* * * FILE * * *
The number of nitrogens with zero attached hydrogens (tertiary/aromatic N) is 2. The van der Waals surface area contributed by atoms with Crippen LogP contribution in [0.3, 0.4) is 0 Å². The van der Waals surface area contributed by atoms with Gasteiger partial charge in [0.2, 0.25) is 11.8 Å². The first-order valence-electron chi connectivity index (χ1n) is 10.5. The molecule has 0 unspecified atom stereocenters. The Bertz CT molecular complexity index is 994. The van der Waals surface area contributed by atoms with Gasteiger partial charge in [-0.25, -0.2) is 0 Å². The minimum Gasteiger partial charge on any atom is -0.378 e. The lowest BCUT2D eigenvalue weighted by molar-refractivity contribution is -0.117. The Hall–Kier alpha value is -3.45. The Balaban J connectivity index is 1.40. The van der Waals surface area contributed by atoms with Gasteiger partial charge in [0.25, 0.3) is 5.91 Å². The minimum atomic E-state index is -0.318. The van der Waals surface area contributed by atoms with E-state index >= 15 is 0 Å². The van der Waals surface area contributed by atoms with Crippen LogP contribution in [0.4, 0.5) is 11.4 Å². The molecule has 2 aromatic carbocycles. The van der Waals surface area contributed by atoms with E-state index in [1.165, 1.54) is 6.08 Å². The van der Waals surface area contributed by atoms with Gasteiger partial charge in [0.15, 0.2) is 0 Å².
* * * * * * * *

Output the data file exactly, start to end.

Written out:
The number of nitrogens with zero attached hydrogens (tertiary/aromatic N) is 2. The van der Waals surface area contributed by atoms with Crippen LogP contribution in [0.3, 0.4) is 0 Å². The van der Waals surface area contributed by atoms with Gasteiger partial charge in [0.2, 0.25) is 11.8 Å². The first-order valence-electron chi connectivity index (χ1n) is 10.5. The molecule has 0 unspecified atom stereocenters. The Bertz CT molecular complexity index is 994. The van der Waals surface area contributed by atoms with Gasteiger partial charge in [-0.25, -0.2) is 0 Å². The minimum Gasteiger partial charge on any atom is -0.378 e. The lowest BCUT2D eigenvalue weighted by molar-refractivity contribution is -0.117. The Hall–Kier alpha value is -3.45. The Balaban J connectivity index is 1.40. The van der Waals surface area contributed by atoms with Gasteiger partial charge in [0.25, 0.3) is 5.91 Å². The minimum atomic E-state index is -0.318. The van der Waals surface area contributed by atoms with E-state index >= 15 is 0 Å². The van der Waals surface area contributed by atoms with Crippen LogP contribution in [0.4, 0.5) is 11.4 Å². The molecule has 2 aromatic carbocycles. The van der Waals surface area contributed by atoms with E-state index in [1.165, 1.54) is 6.08 Å². The van der Waals surface area contributed by atoms with Gasteiger partial charge in [0.15, 0.2) is 0 Å².